The outside world has been aware of the existence of Peru’s Rainbow Mountain for little more than five years, but already there are fears it could be contributing to the peaks’ destruction.
Hidden away more than 16,000 feet (5,000 metres) above sea level in the Andes, the ridge is blanketed in an eye-catching array of turquoise, lavender and gold stripes.
Although Rainbow Mountain was formed millions of years ago as multi-coloured layers of sediment were laid down and then pushed up by clashing tectonic plates, it has only recently become a tourist hotspot.
Since it gaining notoriety outside the local community, the peak has quickly become a key stop-off on Peru’s backpack circuit, attracting up to 1,000 visitors a day.
"You see it in the pictures and you think it's Photoshopped - but it's real," said Lukas Lynen, an 18-year-old tourist from Mexico.
The mountain’s new-found popularity has provided a much-needed economic boost to its remote region populated by struggling alpaca herders.
But environmentalists are concerned tourists could now destroy the treasured landscape, which is already being coveted by international mining companies.
"From the ecological point of view they are killing the goose that lays the golden eggs," says Dina Farfan, a Peruvian biologist who has studied threatened wildlife in the area just a few hours from the Incan ruins of Machu Picchu.
As proof, he points to a 2.5-mile dirt trail climbed by tourists to reach Rainbow Mountain that has been badly eroded in the last 18 months, scarring the otherwise pristine landscape.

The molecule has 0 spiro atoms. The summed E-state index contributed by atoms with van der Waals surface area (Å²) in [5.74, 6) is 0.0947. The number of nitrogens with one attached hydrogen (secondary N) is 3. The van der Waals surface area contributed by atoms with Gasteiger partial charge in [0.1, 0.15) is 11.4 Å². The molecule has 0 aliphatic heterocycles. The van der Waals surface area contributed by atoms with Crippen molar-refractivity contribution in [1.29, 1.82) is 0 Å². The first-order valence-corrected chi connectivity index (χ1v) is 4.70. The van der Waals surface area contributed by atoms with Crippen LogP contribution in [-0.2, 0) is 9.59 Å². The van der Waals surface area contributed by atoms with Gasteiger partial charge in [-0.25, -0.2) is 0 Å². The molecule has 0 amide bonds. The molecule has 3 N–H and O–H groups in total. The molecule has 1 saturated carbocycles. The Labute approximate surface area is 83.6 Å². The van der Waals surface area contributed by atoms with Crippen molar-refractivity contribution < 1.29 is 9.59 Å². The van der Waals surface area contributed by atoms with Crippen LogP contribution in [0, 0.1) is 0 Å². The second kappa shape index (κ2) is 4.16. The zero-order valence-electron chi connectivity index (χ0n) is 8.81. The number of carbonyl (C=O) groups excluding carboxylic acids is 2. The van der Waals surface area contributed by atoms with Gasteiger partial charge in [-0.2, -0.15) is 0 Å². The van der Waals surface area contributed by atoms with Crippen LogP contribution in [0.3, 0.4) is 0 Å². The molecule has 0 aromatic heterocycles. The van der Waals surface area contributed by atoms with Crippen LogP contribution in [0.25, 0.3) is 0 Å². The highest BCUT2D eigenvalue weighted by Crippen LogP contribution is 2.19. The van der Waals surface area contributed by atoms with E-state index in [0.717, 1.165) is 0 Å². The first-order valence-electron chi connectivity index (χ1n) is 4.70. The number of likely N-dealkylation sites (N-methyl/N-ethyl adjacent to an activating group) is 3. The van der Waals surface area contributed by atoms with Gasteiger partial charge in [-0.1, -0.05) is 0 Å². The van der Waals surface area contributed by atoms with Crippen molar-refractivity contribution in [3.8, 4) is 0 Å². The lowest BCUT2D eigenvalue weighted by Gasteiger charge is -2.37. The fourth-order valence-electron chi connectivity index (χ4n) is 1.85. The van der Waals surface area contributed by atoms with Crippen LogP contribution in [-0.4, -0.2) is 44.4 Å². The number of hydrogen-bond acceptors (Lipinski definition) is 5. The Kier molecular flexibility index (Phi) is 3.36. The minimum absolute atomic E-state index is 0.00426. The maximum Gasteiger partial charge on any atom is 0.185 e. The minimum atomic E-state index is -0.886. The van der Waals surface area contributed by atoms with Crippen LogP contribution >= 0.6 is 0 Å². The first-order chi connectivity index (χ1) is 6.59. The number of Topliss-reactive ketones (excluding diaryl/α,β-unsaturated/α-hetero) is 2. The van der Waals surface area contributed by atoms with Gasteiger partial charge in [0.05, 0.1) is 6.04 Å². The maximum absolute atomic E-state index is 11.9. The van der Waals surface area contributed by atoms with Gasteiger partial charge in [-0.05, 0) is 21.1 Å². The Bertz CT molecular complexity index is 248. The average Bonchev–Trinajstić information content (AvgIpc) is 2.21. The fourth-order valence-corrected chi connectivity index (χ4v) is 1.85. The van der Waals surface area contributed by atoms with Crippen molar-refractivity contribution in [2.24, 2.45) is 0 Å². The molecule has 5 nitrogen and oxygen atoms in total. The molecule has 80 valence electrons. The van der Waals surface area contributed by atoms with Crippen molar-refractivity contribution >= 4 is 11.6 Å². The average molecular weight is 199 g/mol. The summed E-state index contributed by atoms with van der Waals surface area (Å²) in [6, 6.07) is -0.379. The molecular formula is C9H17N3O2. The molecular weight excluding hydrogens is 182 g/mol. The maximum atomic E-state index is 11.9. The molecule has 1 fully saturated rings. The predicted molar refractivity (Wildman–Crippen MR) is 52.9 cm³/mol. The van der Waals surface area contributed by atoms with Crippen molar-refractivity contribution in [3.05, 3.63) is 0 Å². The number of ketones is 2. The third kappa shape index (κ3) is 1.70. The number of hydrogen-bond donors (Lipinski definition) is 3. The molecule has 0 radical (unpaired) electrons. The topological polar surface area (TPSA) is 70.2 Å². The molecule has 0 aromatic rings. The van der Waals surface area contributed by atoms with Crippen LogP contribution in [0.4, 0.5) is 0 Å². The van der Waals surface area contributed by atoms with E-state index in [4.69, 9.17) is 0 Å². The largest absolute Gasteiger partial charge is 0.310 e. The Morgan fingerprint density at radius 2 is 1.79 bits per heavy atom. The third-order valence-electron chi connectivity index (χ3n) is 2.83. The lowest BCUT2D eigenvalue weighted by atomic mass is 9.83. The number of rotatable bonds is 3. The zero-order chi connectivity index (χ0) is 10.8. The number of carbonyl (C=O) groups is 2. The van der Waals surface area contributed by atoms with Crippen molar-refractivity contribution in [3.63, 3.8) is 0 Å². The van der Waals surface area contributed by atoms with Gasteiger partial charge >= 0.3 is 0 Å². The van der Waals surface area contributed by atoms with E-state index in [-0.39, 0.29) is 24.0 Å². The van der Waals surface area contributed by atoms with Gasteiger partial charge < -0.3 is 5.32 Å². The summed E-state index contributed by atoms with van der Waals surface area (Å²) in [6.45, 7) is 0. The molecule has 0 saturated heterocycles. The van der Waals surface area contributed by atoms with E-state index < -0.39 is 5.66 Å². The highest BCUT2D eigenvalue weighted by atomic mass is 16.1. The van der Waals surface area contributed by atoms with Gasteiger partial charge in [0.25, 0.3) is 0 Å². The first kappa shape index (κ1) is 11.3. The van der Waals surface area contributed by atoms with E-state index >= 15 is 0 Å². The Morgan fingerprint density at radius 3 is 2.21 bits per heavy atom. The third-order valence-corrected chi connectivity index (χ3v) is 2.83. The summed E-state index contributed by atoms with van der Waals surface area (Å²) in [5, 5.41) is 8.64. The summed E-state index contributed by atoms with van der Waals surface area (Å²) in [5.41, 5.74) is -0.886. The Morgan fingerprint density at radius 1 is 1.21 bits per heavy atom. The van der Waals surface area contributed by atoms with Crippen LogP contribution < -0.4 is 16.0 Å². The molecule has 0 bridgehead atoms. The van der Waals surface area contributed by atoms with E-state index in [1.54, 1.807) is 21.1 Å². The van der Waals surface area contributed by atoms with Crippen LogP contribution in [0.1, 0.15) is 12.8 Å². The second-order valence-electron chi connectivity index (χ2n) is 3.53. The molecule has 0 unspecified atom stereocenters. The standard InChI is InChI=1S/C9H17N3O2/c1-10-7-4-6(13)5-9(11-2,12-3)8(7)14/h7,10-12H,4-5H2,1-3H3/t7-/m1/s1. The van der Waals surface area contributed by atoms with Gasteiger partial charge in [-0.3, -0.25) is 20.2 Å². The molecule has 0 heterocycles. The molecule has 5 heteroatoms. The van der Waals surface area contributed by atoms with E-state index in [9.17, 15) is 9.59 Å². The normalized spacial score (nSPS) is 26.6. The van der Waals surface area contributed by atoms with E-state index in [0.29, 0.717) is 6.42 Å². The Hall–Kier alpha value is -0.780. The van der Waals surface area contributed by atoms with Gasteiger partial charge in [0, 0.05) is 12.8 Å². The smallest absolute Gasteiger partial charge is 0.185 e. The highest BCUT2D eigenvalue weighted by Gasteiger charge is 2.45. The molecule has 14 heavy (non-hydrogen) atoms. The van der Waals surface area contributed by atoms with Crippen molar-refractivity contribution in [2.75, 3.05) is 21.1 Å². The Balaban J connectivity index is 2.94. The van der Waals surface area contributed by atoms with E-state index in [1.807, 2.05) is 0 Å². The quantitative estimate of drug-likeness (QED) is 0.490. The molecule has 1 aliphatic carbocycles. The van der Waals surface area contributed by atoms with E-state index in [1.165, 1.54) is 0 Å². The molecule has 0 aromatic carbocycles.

A wetland once popular with migrating ducks has also been turned into a parking lot the size of five football fields that fills each morning with vans of mostly European and American visitors.
However, there are more serious threats, too.
Camino Minerals Corp, a Canadian-based mining company, has applied for mining rights in the mineral-rich area that includes the mountain.
The company did not respond to a request for comment on its plans.
Despite environmental concerns, the flood of tourists has offered jobs and money for the local Pampachiri indigenous community, which has struggled with high rates of alcoholism, malnutrition and falling prices of wool for their prized alpaca.
Before the mountain’s discovery by backpackers, many villagers had abandoned their traditional nomadic way of life for dangerous gold mining jobs in the Amazon.
But more than 500 locals have now returned to the area to take up their ancestral trade of ferrying goods across the Andes – the only difference being they are now hauling tourists over the mountains on horseback.
Visitors are now worth an estimated £290,000 to the community each year, a windfall that has landed them in a tax dispute with an impoverished, nearby municipality that has missed out on the proceeds.
"It's a blessing," said Isaac Quispe, 25, who quit his job as a gold miner after six of his camp mates were murdered and returned home, buying a horse that earned him £3,800 taxiing tourists last year.
Environmentalists hope the Pampachiri can learn from other sustainable tourism endeavours in Peru, such as the town of Chillca nearby, which first put Rainbow Mountain on the map.
For much of the past decade, a group of shepherds had been quietly taking small groups of tourists to the mountain as part of a five-day hike around the fast-melting Ausangate glacier.
Over time, partly due to photographs shared online, the mountain became an attraction in its own right.
Today the Chillca community manage four lodges made of eucalyptus wood with a capacity for 16 tourists each. They are lighted only by candle, but have hot water.
"You always have to be guessing what the client wants, and take care of it so you don't lose their smile," lodge keeper Orlando Garcia says: "We want them to feel the greatest comfort at almost 16,404 feet."
Additional reporting by AP
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